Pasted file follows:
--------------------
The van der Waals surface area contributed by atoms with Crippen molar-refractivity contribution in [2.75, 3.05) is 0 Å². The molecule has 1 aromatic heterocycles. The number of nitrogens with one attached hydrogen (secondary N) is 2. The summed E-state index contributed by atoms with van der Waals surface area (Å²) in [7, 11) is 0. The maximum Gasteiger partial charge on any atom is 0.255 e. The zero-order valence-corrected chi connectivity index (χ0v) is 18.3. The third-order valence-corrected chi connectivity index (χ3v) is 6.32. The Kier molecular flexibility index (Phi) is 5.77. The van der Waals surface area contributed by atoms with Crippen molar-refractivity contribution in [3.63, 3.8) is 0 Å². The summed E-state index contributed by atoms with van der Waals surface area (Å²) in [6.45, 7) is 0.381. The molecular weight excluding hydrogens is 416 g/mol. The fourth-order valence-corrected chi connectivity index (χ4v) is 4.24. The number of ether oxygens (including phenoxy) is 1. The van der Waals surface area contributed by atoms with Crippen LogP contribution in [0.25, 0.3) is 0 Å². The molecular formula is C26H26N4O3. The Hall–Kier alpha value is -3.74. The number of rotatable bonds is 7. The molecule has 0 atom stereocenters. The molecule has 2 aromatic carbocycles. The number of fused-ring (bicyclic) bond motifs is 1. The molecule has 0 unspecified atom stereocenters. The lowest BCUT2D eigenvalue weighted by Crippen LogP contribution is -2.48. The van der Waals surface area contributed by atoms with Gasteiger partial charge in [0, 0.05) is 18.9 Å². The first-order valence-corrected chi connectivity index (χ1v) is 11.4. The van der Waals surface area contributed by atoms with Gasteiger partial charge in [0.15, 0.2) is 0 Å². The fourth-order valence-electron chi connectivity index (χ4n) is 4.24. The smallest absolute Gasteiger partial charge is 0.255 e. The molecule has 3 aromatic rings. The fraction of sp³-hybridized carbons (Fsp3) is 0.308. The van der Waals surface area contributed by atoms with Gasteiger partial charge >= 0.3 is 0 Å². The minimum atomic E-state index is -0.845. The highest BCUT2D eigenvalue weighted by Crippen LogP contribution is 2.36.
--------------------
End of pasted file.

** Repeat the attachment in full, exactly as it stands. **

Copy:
The van der Waals surface area contributed by atoms with Crippen molar-refractivity contribution in [2.75, 3.05) is 0 Å². The molecule has 1 aromatic heterocycles. The number of nitrogens with one attached hydrogen (secondary N) is 2. The summed E-state index contributed by atoms with van der Waals surface area (Å²) in [7, 11) is 0. The maximum Gasteiger partial charge on any atom is 0.255 e. The zero-order valence-corrected chi connectivity index (χ0v) is 18.3. The third-order valence-corrected chi connectivity index (χ3v) is 6.32. The Kier molecular flexibility index (Phi) is 5.77. The van der Waals surface area contributed by atoms with Crippen molar-refractivity contribution in [3.63, 3.8) is 0 Å². The summed E-state index contributed by atoms with van der Waals surface area (Å²) in [6.45, 7) is 0.381. The molecular weight excluding hydrogens is 416 g/mol. The fourth-order valence-corrected chi connectivity index (χ4v) is 4.24. The number of ether oxygens (including phenoxy) is 1. The van der Waals surface area contributed by atoms with Crippen LogP contribution in [0.25, 0.3) is 0 Å². The molecular formula is C26H26N4O3. The Hall–Kier alpha value is -3.74. The number of rotatable bonds is 7. The molecule has 0 atom stereocenters. The molecule has 2 aromatic carbocycles. The number of fused-ring (bicyclic) bond motifs is 1. The molecule has 0 unspecified atom stereocenters. The lowest BCUT2D eigenvalue weighted by Crippen LogP contribution is -2.48. The van der Waals surface area contributed by atoms with Gasteiger partial charge in [0, 0.05) is 18.9 Å². The first-order valence-corrected chi connectivity index (χ1v) is 11.4. The van der Waals surface area contributed by atoms with Gasteiger partial charge in [0.15, 0.2) is 0 Å². The fourth-order valence-electron chi connectivity index (χ4n) is 4.24. The smallest absolute Gasteiger partial charge is 0.255 e. The molecule has 3 aromatic rings. The fraction of sp³-hybridized carbons (Fsp3) is 0.308. The van der Waals surface area contributed by atoms with Gasteiger partial charge >= 0.3 is 0 Å². The minimum atomic E-state index is -0.845. The highest BCUT2D eigenvalue weighted by Crippen LogP contribution is 2.36.